In a retrospective study (19) from San Francisco, patients were screened with a 1st generation immunoassay or a POC immunoassay prior to undergoing a follow up IFA. 21,234 patients were screened with several POC modalities, of which 58 had acute and 703 had established HIV infections. Overall, 1st generation and 3rd generation immunoassays had a 92% and 96% sensitivity, respectively. The Oraquick rapid test had a sensitivity of 86% on oral fluid samples, but 92% on fingerstick samples.

In terms of the acute case setting, the ARCHITECT Ag/Ab IA had a sensitivity of 87.4% while the Determine Ag/Ag rapid test had a sensitivity of 54.4%.

While not commonly used in certain parts of the US, rapid tests using saliva and fingerstick are also available. These are able to pick up IgG antibodies but the concentration tends to be about 800 times lower than in serum. In one retrospective study (21), 179 HIV positive patients and 60 HIV-negative patients were evaluated using 4 oral fluid based tests and one fingerstick one. The overall sensitivity of the oral tests ranged from 28% to up to 87.2%, when compared to the reported sensitivity of the fingerstick test:

Notably, the sensitivity seem to be impacted by both the CD4 and viral load:

Another retrospective study of 287 newly infected HIV patients (22) evaluated factors associated with false negativity for the oral HIV tests and found that time to kit expiration, operator proficiency, randomization to PrEP, and in at least one site, low viral loads were associated with higher degree of false negativity:

In relation to other tests, of the total 233 false negatives with the oral testing, 208 had a positive EIA. And of the 122 false negatives that had western blot data, 80% occurred after the appearance of the gp41 band while 95% came after the appearance of either a gp41 or gp160 band. So this may not be a terribly sensitive modality to screen someone in the acute setting, and would likely be better to use a fingerstick screen (though as mentioned previously, you would need to confirm with a follow up test).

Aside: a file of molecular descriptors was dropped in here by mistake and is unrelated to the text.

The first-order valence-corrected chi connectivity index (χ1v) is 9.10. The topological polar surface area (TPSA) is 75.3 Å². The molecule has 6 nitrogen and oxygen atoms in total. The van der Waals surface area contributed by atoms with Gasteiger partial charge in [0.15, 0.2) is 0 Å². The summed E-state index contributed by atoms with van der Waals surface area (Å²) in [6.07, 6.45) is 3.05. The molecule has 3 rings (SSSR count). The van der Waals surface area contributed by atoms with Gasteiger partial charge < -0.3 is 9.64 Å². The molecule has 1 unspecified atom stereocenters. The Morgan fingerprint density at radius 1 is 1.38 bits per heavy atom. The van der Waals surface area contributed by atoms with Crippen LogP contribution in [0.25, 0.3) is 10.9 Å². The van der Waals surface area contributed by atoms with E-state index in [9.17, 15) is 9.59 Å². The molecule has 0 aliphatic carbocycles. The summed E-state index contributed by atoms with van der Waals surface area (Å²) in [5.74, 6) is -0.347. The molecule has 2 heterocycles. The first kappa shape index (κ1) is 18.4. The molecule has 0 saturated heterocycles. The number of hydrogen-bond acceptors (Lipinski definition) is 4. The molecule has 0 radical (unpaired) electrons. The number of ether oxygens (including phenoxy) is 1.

Note: the title is a reference to a, well, not very good documentary. If you want a counter documentary, I recommend checking Myles Power’s YouTube channel: https://www.youtube.com/watch?v=0NnEijB1MHc&ab_channel=MylesPower


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  2. Alexander TS. Human Immunodeficiency Virus Diagnostic Testing: 30 Years of Evolution. Clin Vaccine Immunol. 2016;23(4):249-253. Published 2016 Apr 4. doi:10.1128/CVI.00053-16
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  11. AIDS: proposed WHO criteria for interpreting western blot assays for HIV-1, HIV-2, and HTLV-I/HTLV-II. (1991). Bulletin of the World Health Organization69(1), 127–133.